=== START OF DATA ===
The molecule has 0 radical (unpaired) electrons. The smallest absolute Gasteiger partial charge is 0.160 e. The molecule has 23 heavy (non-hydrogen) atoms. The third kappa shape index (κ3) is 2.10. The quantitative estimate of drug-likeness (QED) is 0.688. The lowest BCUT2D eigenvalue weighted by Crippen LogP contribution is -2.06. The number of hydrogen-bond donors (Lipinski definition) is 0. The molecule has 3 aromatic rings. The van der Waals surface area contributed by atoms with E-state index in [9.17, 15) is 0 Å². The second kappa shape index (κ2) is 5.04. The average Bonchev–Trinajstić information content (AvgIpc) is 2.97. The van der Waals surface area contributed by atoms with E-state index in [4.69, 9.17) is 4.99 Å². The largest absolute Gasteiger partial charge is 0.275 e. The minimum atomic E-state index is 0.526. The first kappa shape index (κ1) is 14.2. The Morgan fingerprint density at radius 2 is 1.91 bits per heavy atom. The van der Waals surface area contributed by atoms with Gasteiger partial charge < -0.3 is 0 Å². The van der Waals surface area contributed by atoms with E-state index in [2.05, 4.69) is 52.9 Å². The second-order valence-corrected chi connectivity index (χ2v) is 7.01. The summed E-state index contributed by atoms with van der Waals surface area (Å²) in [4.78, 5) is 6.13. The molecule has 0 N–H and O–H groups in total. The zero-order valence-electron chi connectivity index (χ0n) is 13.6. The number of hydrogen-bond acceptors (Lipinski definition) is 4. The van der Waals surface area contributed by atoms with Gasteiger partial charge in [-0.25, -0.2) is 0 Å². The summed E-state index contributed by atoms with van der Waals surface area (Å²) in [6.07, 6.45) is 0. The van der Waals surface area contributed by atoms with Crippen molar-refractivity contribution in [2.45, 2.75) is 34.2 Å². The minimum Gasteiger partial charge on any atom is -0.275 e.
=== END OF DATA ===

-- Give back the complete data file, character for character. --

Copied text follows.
The molecule has 0 radical (unpaired) electrons. The smallest absolute Gasteiger partial charge is 0.160 e. The molecule has 23 heavy (non-hydrogen) atoms. The third kappa shape index (κ3) is 2.10. The quantitative estimate of drug-likeness (QED) is 0.688. The lowest BCUT2D eigenvalue weighted by Crippen LogP contribution is -2.06. The number of hydrogen-bond donors (Lipinski definition) is 0. The molecule has 3 aromatic rings. The van der Waals surface area contributed by atoms with E-state index in [9.17, 15) is 0 Å². The second kappa shape index (κ2) is 5.04. The average Bonchev–Trinajstić information content (AvgIpc) is 2.97. The van der Waals surface area contributed by atoms with E-state index in [4.69, 9.17) is 4.99 Å². The largest absolute Gasteiger partial charge is 0.275 e. The minimum atomic E-state index is 0.526. The first kappa shape index (κ1) is 14.2. The Morgan fingerprint density at radius 2 is 1.91 bits per heavy atom. The van der Waals surface area contributed by atoms with Gasteiger partial charge < -0.3 is 0 Å². The van der Waals surface area contributed by atoms with E-state index in [2.05, 4.69) is 52.9 Å². The second-order valence-corrected chi connectivity index (χ2v) is 7.01. The summed E-state index contributed by atoms with van der Waals surface area (Å²) in [4.78, 5) is 6.13. The molecule has 0 N–H and O–H groups in total. The zero-order valence-electron chi connectivity index (χ0n) is 13.6. The number of hydrogen-bond acceptors (Lipinski definition) is 4. The van der Waals surface area contributed by atoms with Gasteiger partial charge in [-0.25, -0.2) is 0 Å². The summed E-state index contributed by atoms with van der Waals surface area (Å²) in [6.07, 6.45) is 0. The van der Waals surface area contributed by atoms with Crippen molar-refractivity contribution in [2.45, 2.75) is 34.2 Å². The minimum Gasteiger partial charge on any atom is -0.275 e.